Figure 1

Various adverse environmental conditions have been found to relate to aspects of dry eye, including pain symptoms, tear instability, epithelial disruption and Meibomian gland abnormalities, to name a few. Maintaining temperature and humidity in optimal ranges and addressing sources of air pollution may be viable strategies to manage dry eye symptoms and signs in appropriate individuals.

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  • Contributors All authors contributed to the drafting and review of the manuscript.

  • Funding Supported by National Eye Institute (R01EY026174; AG and NK). Other support came from: Department of Veterans Affairs, Veterans Health Administration, Office of Research and Development (R&D), Clinical Sciences R&D (CSRD) (I01 CX002015; AG), Biomedical Laboratory R&D (BLRD) Service (I01 BX004893; AG), Rehabilitation R&D (RRD) (I21 RX003883; AG), Department of Defense Gulf War Illness Research Program (GWIRP) (W81XWH-20-1-0579; AG), Vision Research Program (VRP) (W81XWH-20-1-0820; AG), National Eye Institute (U01 EY034686, U24EY035102, R33EY032468; AG), NIH Center Core Grant (P30EY014801 (institutional)) and Research to Prevent Blindness Unrestricted Grant (GR004596-1 (institutional)).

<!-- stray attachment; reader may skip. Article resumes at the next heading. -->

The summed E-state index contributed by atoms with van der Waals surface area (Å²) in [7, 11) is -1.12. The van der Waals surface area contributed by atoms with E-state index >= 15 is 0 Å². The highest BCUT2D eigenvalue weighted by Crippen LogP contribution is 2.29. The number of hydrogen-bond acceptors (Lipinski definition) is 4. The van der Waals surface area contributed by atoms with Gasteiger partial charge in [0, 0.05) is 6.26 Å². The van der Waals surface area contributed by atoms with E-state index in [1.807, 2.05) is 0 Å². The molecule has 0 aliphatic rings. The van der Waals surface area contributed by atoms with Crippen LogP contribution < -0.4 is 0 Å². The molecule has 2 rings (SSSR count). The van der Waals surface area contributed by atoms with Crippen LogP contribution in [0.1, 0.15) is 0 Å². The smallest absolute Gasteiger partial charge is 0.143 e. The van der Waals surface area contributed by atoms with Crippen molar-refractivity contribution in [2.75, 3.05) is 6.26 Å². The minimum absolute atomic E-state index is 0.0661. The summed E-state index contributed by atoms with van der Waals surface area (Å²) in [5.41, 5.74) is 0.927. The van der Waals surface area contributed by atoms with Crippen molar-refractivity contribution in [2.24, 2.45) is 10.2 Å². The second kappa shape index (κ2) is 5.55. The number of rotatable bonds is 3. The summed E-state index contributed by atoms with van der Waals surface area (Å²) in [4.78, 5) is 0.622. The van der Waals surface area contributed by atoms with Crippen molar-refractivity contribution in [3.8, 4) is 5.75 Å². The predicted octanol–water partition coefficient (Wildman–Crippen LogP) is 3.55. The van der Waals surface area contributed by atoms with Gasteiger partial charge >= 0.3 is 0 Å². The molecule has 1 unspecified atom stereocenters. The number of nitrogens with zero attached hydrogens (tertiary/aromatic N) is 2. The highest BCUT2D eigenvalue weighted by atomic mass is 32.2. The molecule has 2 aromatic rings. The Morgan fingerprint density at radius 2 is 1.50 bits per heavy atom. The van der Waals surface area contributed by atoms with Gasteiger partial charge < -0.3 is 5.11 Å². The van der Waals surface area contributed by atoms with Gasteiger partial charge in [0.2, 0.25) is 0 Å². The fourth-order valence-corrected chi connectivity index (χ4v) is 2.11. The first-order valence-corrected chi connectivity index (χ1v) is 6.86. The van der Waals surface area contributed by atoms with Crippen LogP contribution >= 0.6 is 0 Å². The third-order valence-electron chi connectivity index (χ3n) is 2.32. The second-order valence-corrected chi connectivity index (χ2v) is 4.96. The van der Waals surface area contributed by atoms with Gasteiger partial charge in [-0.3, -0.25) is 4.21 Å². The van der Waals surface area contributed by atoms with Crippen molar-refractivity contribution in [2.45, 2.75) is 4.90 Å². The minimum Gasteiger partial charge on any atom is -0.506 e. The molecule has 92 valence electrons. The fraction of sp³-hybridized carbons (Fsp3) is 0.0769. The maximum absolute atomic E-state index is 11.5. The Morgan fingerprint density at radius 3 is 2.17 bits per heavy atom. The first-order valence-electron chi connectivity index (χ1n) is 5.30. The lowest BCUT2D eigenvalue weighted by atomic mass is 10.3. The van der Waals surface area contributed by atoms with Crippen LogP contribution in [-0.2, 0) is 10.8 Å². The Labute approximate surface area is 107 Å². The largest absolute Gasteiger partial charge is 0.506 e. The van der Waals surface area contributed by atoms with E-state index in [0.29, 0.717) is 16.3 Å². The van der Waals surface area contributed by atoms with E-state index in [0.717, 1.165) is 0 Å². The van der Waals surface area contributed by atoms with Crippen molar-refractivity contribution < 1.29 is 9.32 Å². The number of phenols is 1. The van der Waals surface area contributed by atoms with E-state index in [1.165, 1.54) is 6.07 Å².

• Competing interests None declared.

  • Provenance and peer review Commissioned; internally peer reviewed.